In reply to Angel's question about the "Fighting Quakers" - this is going to sound certifiable - I even have their CDvs. And this IS relevant to Gettysburg! They were brothers - Edward H Ketcham, 120th NY Infantry, and John T Ketcham, 4th NY Cavalry.
Augustine Joseph Hickey Duganne was a Long Islander who served as Lieutenant Colonel of the 176th New York Volunteers through 1863 and 1864. He spent half of that time as a Confederate prisoner after being captured, along with a sizeable part of his Ironsides Regiment, in June of '63 near Brashear City, Louisiana. Paroled and discharged for disability, Duganne immediately set down his story in writing and published "Camps and Prisons: Twenty Months in the Department of the Gulf" before the War had ended. Evidently motivated by the reception of his book, he wrote up the story of Edward and John Ketcham - young Quakers who had not returned home to Milton, Ulster County, New York - in "The Quaker Soldiers: A True Story of the War for the Union," which was published in 1866 and again in 1869. Duganne provided numerous excerpts from letters written by both boys in which they describe their wartime experiences. In spite of Duganne's mawkishness, his slim volume affords interesting glimpses of soldier life that have the interesting twist of the Ketchams' Quakerism. As the author rightly pointed out, the Ketchams "were representatives of a Society which for two centuries has opposed war, strife and bloodshed - the Society of Friends."
I'll dispense with an explanation of Quaker beliefs. If anyone's interested, let me off the GDG line. The Quakers on principle were opposed to war, but many had become such earnest anti-slavery evangelists that, when the North and the South came to blows, they had to accept the combat as a part of the inscrutable designs of God.
In addition to all this, the Ketcham boys were likely to have been influenced by role models of Quakers who had gained notoriety for not only accepting combat but participating in it. During the Revolutionary War, Gen'l Nathaniel Greene - a Quaker blacksmith from Rhode Island - had commanded in the Carolina Campaign. During 1861, Rhode Island legislator, banker, & Quaker Isaac Peace Rodman had unhesitatingly accepted a captaincy in the Second Rhode Island Volunteers and seen action at First Manassas. Assuming the Fourth Rhode Island's colonelcy, he was made a brigadier general by April of 1862 for gallantry on the coast of North Carolina. As a IX Corps division commander at Antietam, Gen'l Rodman was mortally wounded while trying to bring up reinforcements to meet AP Hill's attack during the late afternoon of September 17, 1862.
THE KETCHAM BOYS
Although they gave their occupations as "farmers," the Ketcham brothers were well-educated & well-read sons who happened to be working their recently-widowed mother's farm when the Civil War began. Their father, David, had gone to his reward in the spring of 1860 and left the boys to their rural occupations on the family homestead at Milton, New York, just across the Hudson from then-bustling Poughkeepsie. Edward Hallock Ketcham had been born December 27, 1835, and John Townsend Ketcham came along two years later on January 12, 1838.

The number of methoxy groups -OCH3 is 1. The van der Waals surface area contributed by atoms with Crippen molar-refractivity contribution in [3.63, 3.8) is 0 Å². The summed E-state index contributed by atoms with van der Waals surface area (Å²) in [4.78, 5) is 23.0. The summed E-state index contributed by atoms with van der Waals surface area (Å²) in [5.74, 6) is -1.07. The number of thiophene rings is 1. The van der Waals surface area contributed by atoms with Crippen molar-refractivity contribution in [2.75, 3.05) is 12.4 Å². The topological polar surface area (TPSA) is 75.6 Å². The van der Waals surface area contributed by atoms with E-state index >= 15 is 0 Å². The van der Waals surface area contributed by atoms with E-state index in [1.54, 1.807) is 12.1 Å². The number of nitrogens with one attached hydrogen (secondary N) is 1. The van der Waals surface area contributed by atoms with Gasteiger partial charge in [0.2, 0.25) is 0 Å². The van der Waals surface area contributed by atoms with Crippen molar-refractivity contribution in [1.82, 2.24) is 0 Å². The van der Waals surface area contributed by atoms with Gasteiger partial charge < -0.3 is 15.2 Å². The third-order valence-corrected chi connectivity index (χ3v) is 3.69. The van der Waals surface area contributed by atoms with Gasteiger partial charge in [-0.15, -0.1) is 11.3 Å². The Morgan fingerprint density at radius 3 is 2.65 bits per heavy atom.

War news and the increasing intensity of recruitment drives being conducted by various local military organizations finally brought the brothers to an "amicable dispute" over which of them would go off to the fight. Though opposed to war, they were also opposed to slavery, and they were soon convinced about the righteousness of a war that "was from God, for the extermination of slavery." They were also convinced that one of them should stay with their mother but neither would volunteer for that role. The question was finally settled by casting lots and Edward "won." He enlisted July 15, 1862, in the "Ulster County Regiment" which was being raised just then.
Mustered August 19 as Second Lieutenant, Company "A," 120th New York Volunteers, because he had proved to be an active & successful recruiter, Edward steamed away from Ulster County aboard the ferry Manhattan five days later. The regiment was encamped near Arlington, Virginia, by August 28, and the men listened to the noises of battle at Second Manassas over the next few days. Fall found them moving toward Fredericksburg with the Army of the Potomac, in Gen'l Dan Sickles' division of the Third Corps. Edward's letters home during November describe a bout with what he termed "jaundice" from which he had to recover while on the march. Writing from Falmouth on November 29, 1862, he summarized his experiences up 'til then with the observation that "it is not battles and bullets that kill the most men; it is exposure, improvidence, and hard marching. I cannot seem to realize that we are so near actual fighting, and, in fact, now think a good deal more about where our dinner is to come from, than about Stonewall Jackson."
Edward's letters warning John about army life only succeeded in keeping his brother from joining the 120th NYV. In early February, 1863, John T Ketcham was enrolled in Manhattan as Second Lieutenant of Company "M" in the Fourth New York Cavalry under colorful Colonel Luigi Palma di Cesnola. About the tenth of September, the regiment's eight companies were ordered to Washington, where they did duty mounted but without arms. The 4th was assigned to Blenker's Division in the fall of 1861 and did duty far up in the mountains of West Virginia. The Fourth chased after Jackson in the Valley for a time and they took part in "the only cavalry charge at Second Manassas" on August 30 under Colonel Thornton F Broadhead. During the Antietam campaign, the regiment was stationed near Fairfax Court House, protecting Washington with Sigel's Corps, when a new colonel and chaplain reported for duty along with two new companies - Colonel di Cesnola and Chaplain John C Jacobi (a crusty 61-year-old Episcopal minister who had emigrated from Poland).